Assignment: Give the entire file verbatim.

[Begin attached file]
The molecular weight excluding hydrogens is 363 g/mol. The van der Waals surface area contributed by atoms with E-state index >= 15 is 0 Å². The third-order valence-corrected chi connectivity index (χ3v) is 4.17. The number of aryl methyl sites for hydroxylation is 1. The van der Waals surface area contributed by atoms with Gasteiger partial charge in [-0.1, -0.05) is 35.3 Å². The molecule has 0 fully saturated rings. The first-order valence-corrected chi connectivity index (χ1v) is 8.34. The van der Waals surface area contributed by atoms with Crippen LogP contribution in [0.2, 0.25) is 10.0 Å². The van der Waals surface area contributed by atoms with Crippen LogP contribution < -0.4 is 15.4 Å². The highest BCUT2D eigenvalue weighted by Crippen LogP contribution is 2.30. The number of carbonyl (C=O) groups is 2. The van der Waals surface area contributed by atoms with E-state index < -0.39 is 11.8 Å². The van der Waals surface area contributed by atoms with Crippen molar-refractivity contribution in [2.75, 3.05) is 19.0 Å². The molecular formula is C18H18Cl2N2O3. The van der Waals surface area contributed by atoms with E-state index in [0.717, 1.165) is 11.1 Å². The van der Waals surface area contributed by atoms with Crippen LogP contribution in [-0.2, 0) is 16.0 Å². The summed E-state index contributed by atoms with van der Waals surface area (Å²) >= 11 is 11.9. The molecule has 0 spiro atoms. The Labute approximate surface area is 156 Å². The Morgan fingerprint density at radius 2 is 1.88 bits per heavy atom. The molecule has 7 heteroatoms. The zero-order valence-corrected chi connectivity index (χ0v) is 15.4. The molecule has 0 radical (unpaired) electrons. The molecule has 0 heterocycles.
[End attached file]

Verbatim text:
The molecular weight excluding hydrogens is 363 g/mol. The van der Waals surface area contributed by atoms with E-state index >= 15 is 0 Å². The third-order valence-corrected chi connectivity index (χ3v) is 4.17. The number of aryl methyl sites for hydroxylation is 1. The van der Waals surface area contributed by atoms with Gasteiger partial charge in [-0.1, -0.05) is 35.3 Å². The molecule has 0 fully saturated rings. The first-order valence-corrected chi connectivity index (χ1v) is 8.34. The van der Waals surface area contributed by atoms with Crippen LogP contribution in [0.2, 0.25) is 10.0 Å². The van der Waals surface area contributed by atoms with Crippen LogP contribution < -0.4 is 15.4 Å². The highest BCUT2D eigenvalue weighted by Crippen LogP contribution is 2.30. The number of carbonyl (C=O) groups is 2. The van der Waals surface area contributed by atoms with E-state index < -0.39 is 11.8 Å². The van der Waals surface area contributed by atoms with Crippen molar-refractivity contribution in [2.75, 3.05) is 19.0 Å². The molecular formula is C18H18Cl2N2O3. The van der Waals surface area contributed by atoms with E-state index in [0.717, 1.165) is 11.1 Å². The van der Waals surface area contributed by atoms with Crippen LogP contribution in [-0.2, 0) is 16.0 Å². The summed E-state index contributed by atoms with van der Waals surface area (Å²) >= 11 is 11.9. The molecule has 0 spiro atoms. The Labute approximate surface area is 156 Å². The Morgan fingerprint density at radius 2 is 1.88 bits per heavy atom. The molecule has 7 heteroatoms. The zero-order valence-corrected chi connectivity index (χ0v) is 15.4. The molecule has 0 radical (unpaired) electrons. The molecule has 0 heterocycles.